Welfare Pays Better Than Work, Study Finds: $36,000 a Year in Hawaii

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Welfare benefits are far more generous than commonly thought and substantially exceed the amount a recipient could earn in an entry-level job. As a result, recipients are likely to choose welfare over work, increasing long-term dependence.

Those are the principal findings in “The Work vs. Welfare Trade-Off” (Policy Analysis no. 240) by Michael Tanner, director of health and welfare studies; Stephen Moore, director of fiscal policy studies; and David Hartman, CEO of Hartland Bank in Austin, Texas. The paper was released at the height of the welfare debate in Congress.


The study examines the combined value of benefits–including Aid to Families with Dependent Children, food stamps, Medicaid, and others–for a typical welfare recipient in each of the 50 states. The value of those tax-free benefits is then compared with the amount of take-home income a worker would have left after paying taxes on an equivalent pretax income. The following are among the study’s findings.

* To match the value of welfare benefits, a mother with two children would have to earn as much as $36,400 in Hawaii or as little as $11,500 in Mississippi.

* In New York, Massachusetts, Connecticut, the District of Columbia, Hawaii, Alaska, and Rhode Island, welfare pays more than a $12.00-an-hour job–or more than two and a half times the minimum wage.

* In 40 states welfare pays more than an $8.00-an-hour job. In 17 states the welfare package is more generous than a $10.00-an-hour job.

* Welfare benefits are especially generous in large cities. Welfare provides the equivalent of an hourly pretax wage of $14.75 in New York City, $12.45 in Philadelphia, $11.35 in Baltimore, and $10.90 in Detroit.

* In 9 states welfare pays more than the average first-year salary for a teacher. In 29 states it pays more than the average starting salary for a secretary. In 47 states welfare pays more than a janitor earns. Indeed, in the 6 most generous states, benefits exceed the entry-level salary for a computer programmer.

The authors conclude that if Congress or state governments are serious about reducing welfare dependence and rewarding work, the most promising reform is to cut benefit levels substantially.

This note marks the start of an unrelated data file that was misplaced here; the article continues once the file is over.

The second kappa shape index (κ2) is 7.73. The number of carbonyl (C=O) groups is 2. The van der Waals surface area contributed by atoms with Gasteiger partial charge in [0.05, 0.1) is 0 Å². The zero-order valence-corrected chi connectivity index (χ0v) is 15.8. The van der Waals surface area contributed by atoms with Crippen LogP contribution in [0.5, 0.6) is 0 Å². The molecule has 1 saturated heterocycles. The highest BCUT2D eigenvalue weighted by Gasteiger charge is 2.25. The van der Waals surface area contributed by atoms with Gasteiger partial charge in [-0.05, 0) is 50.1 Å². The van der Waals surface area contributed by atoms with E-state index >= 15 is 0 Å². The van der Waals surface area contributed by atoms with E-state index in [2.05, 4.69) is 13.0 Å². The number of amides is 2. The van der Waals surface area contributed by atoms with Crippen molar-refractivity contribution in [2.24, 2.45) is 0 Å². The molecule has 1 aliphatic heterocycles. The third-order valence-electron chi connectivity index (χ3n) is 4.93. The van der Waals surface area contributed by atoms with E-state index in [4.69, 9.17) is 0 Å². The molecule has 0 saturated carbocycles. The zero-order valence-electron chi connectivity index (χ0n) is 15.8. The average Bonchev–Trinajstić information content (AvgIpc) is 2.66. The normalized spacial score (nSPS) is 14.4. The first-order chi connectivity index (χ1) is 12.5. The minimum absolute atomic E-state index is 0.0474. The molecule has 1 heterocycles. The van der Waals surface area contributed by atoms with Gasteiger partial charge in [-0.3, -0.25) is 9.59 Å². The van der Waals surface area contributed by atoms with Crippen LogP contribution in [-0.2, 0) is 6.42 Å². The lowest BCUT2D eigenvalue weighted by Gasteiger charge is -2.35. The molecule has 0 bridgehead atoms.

The study has been the subject of major news coverage. In a September 28 Wall Street Journal guest column, Tanner and Moore wrote, “The welfare reform proposals just passed by the Senate, and the earlier House version, are designed to reduce ‘hard-core’ welfare dependency and reward work. But we believe the most critical public policy implication of our findings is that ultimately these goals can be accomplished only by cutting benefit levels substantially. Unless and until this is done, Congress will have failed to end welfare as we know it.”

Hourly Wage Equivalent of Welfare

Hawaii $17.50
Alaska 15.48
Massachusetts 14.66
Connecticut 14.23
Washington, D.C. 13.99
New York 13.13
New Jersey 12.74
Rhode Island 12.55
California 11.59
Virginia 11.11
Maryland 10.96
New Hampshire 10.96
Maine 10.38
Delaware 10.34
Colorado 10.05
Vermont 10.05
Minnesota 10.00
Washington 9.95
Nevada 9.71
Utah 9.57
Michigan 9.47
Pennsylvania 9.47
Illinois 9.33
Wisconsin 9.33
Oregon 9.23
Wyoming 9.18
Indiana 9.13
Iowa 9.13
New Mexico 8.94
Florida 8.75
Idaho 8.65
Oklahoma 8.51
Kansas 8.46
North Dakota 8.46
Georgia 8.37
Ohio 8.37
South Dakata 8.32
Louisana 8.17
Kentucky 8.08
North Carolina 8.08
Montana 7.84
South Carolina 7.79
Nebraska 7.64
Texas 7.31
West Virginia 7.31
Missouri 7.16
Arizona 6.78
Tennessee 6.59
Arkansas 6.35
Alabama 6.25
Mississippi 5.53

This article originally appeared in the November/December 1995 edition of Cato Policy Report.





  1. Thursday, February 3rd, 2011 | Posted by Guest Contributor

    It is with much interest I read this report provided by “Guest Contributor”. I also note that at the end of the article that it references: This article originally appeared in the November/December 1995 edition of Cato Policy Report.

    Please be so kind as to clarify is the information presented is current, as in from 2010 or 2011, or is it actually 15 years old? The age of this report would make a difference to me, as a reader. Frankly, I suspect an answer to the question of source/author and age may be of great interest to any reader.

  2. "… the most critical public policy implication of our findings is that ultimately these goals can be accomplished only by cutting [welfare] benefit levels substantially." Interesting conclusion but no discussion on the impact this would have on homelessness, crime rates, etc. Even more interesting that there is no discussion on the possibility of increasing the minimum wage to make it higher than welfare. Current interest rates on the same rates as 1965 adjusted rates. Since 1978 adjusted wages have fallen 3.5% while the top 5% of wage earner have grown over 400%. Is it only a coincidence that wages over $200,000 annually were taxed at high of 91% is now taxed at 18% with added tax benefits & shelters? At the current rates of inequality, the percentage of the extreme rich over increasing poverty will lead to widespread crime and eventually produce riots similar to other countries around the world.

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